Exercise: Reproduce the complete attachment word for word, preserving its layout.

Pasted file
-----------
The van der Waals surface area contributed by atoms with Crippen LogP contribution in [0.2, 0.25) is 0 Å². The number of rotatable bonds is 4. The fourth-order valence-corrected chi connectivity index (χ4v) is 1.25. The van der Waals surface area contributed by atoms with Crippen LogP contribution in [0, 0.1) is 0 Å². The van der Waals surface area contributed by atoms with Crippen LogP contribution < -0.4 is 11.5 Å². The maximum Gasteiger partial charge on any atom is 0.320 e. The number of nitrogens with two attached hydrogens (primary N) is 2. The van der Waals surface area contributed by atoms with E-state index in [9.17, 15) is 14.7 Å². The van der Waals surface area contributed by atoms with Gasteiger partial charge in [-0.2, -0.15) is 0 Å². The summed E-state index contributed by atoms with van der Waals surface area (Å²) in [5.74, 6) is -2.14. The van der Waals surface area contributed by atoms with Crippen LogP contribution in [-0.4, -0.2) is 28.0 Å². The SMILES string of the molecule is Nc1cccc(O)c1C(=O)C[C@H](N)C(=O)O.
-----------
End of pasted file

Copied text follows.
The van der Waals surface area contributed by atoms with Crippen LogP contribution in [0.2, 0.25) is 0 Å². The number of rotatable bonds is 4. The fourth-order valence-corrected chi connectivity index (χ4v) is 1.25. The van der Waals surface area contributed by atoms with Crippen LogP contribution in [0, 0.1) is 0 Å². The van der Waals surface area contributed by atoms with Crippen LogP contribution < -0.4 is 11.5 Å². The maximum Gasteiger partial charge on any atom is 0.320 e. The number of nitrogens with two attached hydrogens (primary N) is 2. The van der Waals surface area contributed by atoms with E-state index in [9.17, 15) is 14.7 Å². The van der Waals surface area contributed by atoms with Gasteiger partial charge in [-0.2, -0.15) is 0 Å². The summed E-state index contributed by atoms with van der Waals surface area (Å²) in [5.74, 6) is -2.14. The van der Waals surface area contributed by atoms with Crippen LogP contribution in [-0.4, -0.2) is 28.0 Å². The SMILES string of the molecule is Nc1cccc(O)c1C(=O)C[C@H](N)C(=O)O.